Media Crew Mirrors Mourning Crowd

Mourners hold signs reading "No More Names" toward members of the press as they capture the remembrance gathering of the one-year anniversary of the Aurora theater shooting.

AURORA, Colo.– A podium stood empty, backed by gun-control advocates and the family and friends of victims of the Aurora movie theater massacre gathering their thoughts. The only sound was the rolling of the film, the clicking of cameras, the soft buzz of the lights installed for the live feed.

Twelve feet away from the group stood the press, the same rough number of people, a mirror image of the group they were capturing.

July 19 marked the one-year anniversary of the Aurora shootings, and in attendance at the remembrance event held by Mayors Against Illegal Guns in the Cherry Creek State Park were Coloradans rallying both to advocate for gun control and to protest against it.

The protesters seeking to protect their Second Amendment right to keep and bear arms never made it very close to the remembrance gathering. In fact, many never even made it closer than the parking lot, yards away. They bore signs that read, “Aurora was a tragedy, Bloomberg is a travesty,” and, also regarding NYC Mayor Michael Bloomberg, “Get out of my state…and take your pet governor with you.”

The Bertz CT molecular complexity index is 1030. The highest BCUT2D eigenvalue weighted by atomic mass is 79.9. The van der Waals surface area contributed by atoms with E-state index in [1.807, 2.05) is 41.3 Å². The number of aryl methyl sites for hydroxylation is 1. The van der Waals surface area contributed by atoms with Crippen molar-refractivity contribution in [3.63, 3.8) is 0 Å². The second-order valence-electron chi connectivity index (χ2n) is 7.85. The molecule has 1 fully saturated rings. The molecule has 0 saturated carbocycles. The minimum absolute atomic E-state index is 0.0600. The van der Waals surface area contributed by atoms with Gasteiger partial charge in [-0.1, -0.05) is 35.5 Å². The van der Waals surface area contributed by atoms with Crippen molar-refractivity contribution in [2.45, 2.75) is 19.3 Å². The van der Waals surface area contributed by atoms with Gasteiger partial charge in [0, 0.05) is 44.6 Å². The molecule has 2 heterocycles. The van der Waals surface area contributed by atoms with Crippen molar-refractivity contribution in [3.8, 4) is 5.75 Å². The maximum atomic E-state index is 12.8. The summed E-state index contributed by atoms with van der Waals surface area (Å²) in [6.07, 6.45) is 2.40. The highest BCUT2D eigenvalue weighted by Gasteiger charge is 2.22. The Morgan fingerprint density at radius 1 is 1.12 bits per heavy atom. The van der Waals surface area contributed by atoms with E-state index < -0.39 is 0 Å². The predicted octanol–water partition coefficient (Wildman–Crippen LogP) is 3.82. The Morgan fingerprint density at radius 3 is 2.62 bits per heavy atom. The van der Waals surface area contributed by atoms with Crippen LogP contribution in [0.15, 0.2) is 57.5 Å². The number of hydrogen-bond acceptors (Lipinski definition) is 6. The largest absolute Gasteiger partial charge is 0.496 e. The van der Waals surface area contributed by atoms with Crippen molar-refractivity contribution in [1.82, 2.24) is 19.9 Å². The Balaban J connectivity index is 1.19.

Protester Rob Blancken from Colorado Springs was one of the few that stuck around throughout the remembrance ceremony. After trying to get closer to the mourners and the press and being turned away by park police, Blancken resigned himself to the designated spectator area, separated from the mourners by three sets of fencing.

He showed up looking for media coverage.

“See all the media? Would they come to a pro-gun rally? Most of them wouldn’t,” Blancken said. “They wouldn’t show up. We can’t draw flies at a pro-gun rally. But you get Mike Bloomberg and his billions and they all show up like running little dogs.”

Protester Rob Blancken from Colorado Springs watches the memorial service and the media coverage from the area designated for gun-rights advocates and spectators. “James Holmes … killed and wounded many people, and we are deeply saddened by that. But if there would have been one person in that theater that had a concealed carry, it would have been James Holmes at the morgue and not all those innocent people.”

A mourner listens to Stephen Barton -- a survivor of the Aurora shooting -- give an opening speech, just before a member of the press setting up the video camera behind him asks him to move.